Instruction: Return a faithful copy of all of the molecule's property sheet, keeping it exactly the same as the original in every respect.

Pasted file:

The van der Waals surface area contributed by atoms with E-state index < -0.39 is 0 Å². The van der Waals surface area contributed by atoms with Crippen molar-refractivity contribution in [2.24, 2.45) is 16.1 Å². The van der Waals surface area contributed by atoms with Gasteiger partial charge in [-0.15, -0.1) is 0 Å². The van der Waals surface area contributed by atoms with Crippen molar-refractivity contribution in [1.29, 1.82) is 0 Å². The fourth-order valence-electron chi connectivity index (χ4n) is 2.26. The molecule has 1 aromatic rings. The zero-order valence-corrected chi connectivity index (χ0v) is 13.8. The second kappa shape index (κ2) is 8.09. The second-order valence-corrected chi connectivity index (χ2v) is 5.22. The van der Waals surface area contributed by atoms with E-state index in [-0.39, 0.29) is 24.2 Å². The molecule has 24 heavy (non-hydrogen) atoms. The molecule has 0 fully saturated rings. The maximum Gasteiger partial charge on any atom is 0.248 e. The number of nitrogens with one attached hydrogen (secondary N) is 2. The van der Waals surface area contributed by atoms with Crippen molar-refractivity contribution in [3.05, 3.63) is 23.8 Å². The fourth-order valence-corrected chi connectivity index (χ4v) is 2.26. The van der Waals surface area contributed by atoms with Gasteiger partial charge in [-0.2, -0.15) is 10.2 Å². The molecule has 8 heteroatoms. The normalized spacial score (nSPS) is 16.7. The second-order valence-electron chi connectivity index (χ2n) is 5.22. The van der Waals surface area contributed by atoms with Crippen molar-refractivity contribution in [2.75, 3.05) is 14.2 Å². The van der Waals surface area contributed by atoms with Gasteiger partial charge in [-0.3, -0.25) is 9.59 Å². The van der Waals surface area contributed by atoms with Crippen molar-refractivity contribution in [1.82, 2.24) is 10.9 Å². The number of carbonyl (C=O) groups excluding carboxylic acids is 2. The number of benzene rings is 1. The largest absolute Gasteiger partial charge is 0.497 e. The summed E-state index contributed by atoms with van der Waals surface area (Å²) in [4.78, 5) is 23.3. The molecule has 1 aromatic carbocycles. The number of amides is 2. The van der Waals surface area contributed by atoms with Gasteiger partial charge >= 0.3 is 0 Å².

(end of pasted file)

The van der Waals surface area contributed by atoms with E-state index < -0.39 is 0 Å². The van der Waals surface area contributed by atoms with Crippen molar-refractivity contribution in [2.24, 2.45) is 16.1 Å². The van der Waals surface area contributed by atoms with Gasteiger partial charge in [-0.15, -0.1) is 0 Å². The van der Waals surface area contributed by atoms with Crippen molar-refractivity contribution in [1.29, 1.82) is 0 Å². The fourth-order valence-electron chi connectivity index (χ4n) is 2.26. The molecule has 1 aromatic rings. The zero-order valence-corrected chi connectivity index (χ0v) is 13.8. The second kappa shape index (κ2) is 8.09. The second-order valence-corrected chi connectivity index (χ2v) is 5.22. The van der Waals surface area contributed by atoms with E-state index in [-0.39, 0.29) is 24.2 Å². The molecule has 24 heavy (non-hydrogen) atoms. The molecule has 0 fully saturated rings. The maximum Gasteiger partial charge on any atom is 0.248 e. The number of nitrogens with one attached hydrogen (secondary N) is 2. The van der Waals surface area contributed by atoms with Crippen molar-refractivity contribution in [3.05, 3.63) is 23.8 Å². The fourth-order valence-corrected chi connectivity index (χ4v) is 2.26. The van der Waals surface area contributed by atoms with Gasteiger partial charge in [-0.2, -0.15) is 10.2 Å². The molecule has 8 heteroatoms. The normalized spacial score (nSPS) is 16.7. The second-order valence-electron chi connectivity index (χ2n) is 5.22. The van der Waals surface area contributed by atoms with Crippen molar-refractivity contribution in [2.75, 3.05) is 14.2 Å². The van der Waals surface area contributed by atoms with Gasteiger partial charge in [-0.3, -0.25) is 9.59 Å². The van der Waals surface area contributed by atoms with Crippen molar-refractivity contribution in [1.82, 2.24) is 10.9 Å². The number of carbonyl (C=O) groups excluding carboxylic acids is 2. The number of benzene rings is 1. The largest absolute Gasteiger partial charge is 0.497 e. The summed E-state index contributed by atoms with van der Waals surface area (Å²) in [4.78, 5) is 23.3. The molecule has 1 aromatic carbocycles. The number of amides is 2. The van der Waals surface area contributed by atoms with Gasteiger partial charge >= 0.3 is 0 Å².